What 20 years of serving you has taught us

The greatest challenge is generating satisfaction to individual customers. Customer satisfaction offers one of the greatest returns for any business.

22 Oct 2020 . 48 Views

In the year 2000, Safaricom opened two retail outlets across the country to bring customer service directly to their new customers. Here, they could walk in and solve everything, from PUK queries, purchasing and replacing SIM cards, and buying handsets.

The shops were an instant success. They attracted a huge footfall of clients while helping the new mobile company that had just been hived off Telkom Kenya to learn more about its customers, what satisfaction meant to them and, most importantly, how each customer wanted to be served.

Jannet Atika, Customer Operations Director, joined Safaricom as a shop manager in 2000 and has been part of the telco’s tenacious journey to what it is today. She says the shops have helped Safaricom develop a philosophy of handling each case as personally as possible.

“The greatest challenge is generating satisfaction to individual customers. Customer satisfaction offers one of the greatest returns for any business,” Ms Atika said.

First point
As the company grew and product offering expanded, the shops became the first point of contact to test and get feedback and have become central to operations at the telco.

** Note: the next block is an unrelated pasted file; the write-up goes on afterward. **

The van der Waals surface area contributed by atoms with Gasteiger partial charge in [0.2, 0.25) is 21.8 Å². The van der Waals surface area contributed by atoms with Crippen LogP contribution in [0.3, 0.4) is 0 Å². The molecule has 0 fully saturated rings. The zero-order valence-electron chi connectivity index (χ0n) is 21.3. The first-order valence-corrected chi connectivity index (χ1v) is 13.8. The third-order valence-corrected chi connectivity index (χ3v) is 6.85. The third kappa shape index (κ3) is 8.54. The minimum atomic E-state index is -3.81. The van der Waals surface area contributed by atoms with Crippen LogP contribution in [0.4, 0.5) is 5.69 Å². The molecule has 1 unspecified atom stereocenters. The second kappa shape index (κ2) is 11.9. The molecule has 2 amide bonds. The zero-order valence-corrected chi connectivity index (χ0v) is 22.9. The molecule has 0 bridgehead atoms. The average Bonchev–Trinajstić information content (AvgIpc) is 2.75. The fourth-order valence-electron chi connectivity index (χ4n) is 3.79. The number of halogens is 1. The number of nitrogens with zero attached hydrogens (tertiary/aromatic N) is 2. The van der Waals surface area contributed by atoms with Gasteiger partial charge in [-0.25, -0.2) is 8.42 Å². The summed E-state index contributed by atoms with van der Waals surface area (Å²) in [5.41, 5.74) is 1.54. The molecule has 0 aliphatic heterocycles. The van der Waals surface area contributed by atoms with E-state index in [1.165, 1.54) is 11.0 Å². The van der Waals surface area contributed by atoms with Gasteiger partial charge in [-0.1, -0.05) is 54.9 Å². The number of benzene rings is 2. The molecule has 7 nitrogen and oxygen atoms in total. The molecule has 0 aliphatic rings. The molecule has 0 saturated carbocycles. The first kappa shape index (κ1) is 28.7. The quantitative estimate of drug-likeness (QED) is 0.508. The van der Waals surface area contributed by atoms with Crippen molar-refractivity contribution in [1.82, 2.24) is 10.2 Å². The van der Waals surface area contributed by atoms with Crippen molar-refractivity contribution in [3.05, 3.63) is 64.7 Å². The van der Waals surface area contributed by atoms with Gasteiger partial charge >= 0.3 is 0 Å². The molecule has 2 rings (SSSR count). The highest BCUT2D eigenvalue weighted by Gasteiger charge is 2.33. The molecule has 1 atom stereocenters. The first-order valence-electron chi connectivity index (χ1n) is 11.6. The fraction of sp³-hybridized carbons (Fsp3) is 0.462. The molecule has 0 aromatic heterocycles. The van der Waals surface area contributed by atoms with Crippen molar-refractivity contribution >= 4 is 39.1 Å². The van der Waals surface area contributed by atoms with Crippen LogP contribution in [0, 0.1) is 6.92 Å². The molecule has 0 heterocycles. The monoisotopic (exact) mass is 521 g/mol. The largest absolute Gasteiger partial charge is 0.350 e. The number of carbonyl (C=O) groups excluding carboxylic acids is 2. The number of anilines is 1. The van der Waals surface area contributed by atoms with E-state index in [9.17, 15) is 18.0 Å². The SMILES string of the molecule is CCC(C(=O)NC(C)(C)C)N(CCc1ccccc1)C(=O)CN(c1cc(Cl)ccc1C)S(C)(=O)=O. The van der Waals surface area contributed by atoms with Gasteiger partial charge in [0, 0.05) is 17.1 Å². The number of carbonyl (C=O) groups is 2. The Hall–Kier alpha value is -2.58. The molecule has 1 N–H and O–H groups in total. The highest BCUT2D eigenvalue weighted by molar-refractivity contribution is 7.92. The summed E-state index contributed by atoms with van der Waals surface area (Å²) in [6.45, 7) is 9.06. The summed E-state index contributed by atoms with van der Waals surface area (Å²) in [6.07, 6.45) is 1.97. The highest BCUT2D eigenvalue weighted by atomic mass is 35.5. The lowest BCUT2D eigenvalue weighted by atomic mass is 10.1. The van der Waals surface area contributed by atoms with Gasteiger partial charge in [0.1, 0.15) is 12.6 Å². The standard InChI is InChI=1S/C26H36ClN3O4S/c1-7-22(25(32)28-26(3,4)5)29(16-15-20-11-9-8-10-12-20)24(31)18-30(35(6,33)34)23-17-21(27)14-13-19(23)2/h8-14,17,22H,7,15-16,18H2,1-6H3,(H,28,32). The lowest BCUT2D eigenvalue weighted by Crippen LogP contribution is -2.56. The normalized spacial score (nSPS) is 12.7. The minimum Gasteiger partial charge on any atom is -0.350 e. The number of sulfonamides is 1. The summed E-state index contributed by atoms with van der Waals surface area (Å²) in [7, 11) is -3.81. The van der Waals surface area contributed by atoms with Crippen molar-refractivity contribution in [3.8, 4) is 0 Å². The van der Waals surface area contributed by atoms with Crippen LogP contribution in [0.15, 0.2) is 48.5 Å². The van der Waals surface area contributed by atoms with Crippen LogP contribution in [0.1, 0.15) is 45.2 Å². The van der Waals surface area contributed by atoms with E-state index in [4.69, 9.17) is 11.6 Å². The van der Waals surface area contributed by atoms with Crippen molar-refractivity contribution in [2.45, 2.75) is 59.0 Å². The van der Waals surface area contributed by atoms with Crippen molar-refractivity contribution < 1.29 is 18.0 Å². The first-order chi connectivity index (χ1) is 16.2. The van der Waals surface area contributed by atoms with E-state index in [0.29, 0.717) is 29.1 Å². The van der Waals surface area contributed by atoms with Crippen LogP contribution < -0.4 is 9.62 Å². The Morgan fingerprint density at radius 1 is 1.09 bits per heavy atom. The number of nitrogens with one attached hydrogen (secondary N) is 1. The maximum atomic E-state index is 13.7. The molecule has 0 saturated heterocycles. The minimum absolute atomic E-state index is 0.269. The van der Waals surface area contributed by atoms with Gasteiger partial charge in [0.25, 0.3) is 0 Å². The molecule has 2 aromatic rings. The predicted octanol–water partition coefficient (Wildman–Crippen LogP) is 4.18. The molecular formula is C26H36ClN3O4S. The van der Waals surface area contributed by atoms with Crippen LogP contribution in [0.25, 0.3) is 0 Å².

Ms Atika was tasked with expanding the Safaricom touchpoints, her work over the years involved moving around the country to find ideal locations to set up new shops and their designs.

Twenty years ago, the company could afford to operate only nine shops across the country, with 20 employees serving walk-in customers. But as customers grew, Safaricom has been forced to evolve and maintain physical touchpoints while leaning towards technology to handle the customer base that has grown to 35.6 million.

Safaricom call centres handle over 150,000 calls every single day and over 60,000 queries via its dedicated SMS short codes.

Today, Safaricom spends hefty amounts each year to keep its customers happy, a feat that is achieved with thousands of workers at its call centres, physical locations and an artificial intelligent Chatbot named Zuri that handles over 100,000 customers alone.

Technology has enhanced our capacity to serve more customers.

Safaricom shops have grown from two to 52 throughout the country, and from the 20 employees who used to work at the shops to over 1,000.

The company has also hired over 2,223 employees across its call centres countrywide. With the advent of Covid-19, technology came in handy as the company deployed over 2,000 customer care agents who answered customer calls from their homes.

In hindsight, technology is directly responsible for the seismic shift in how businesses handle customer service. Businesses are increasing swapping call centres for CRMs and AI-powered automated support.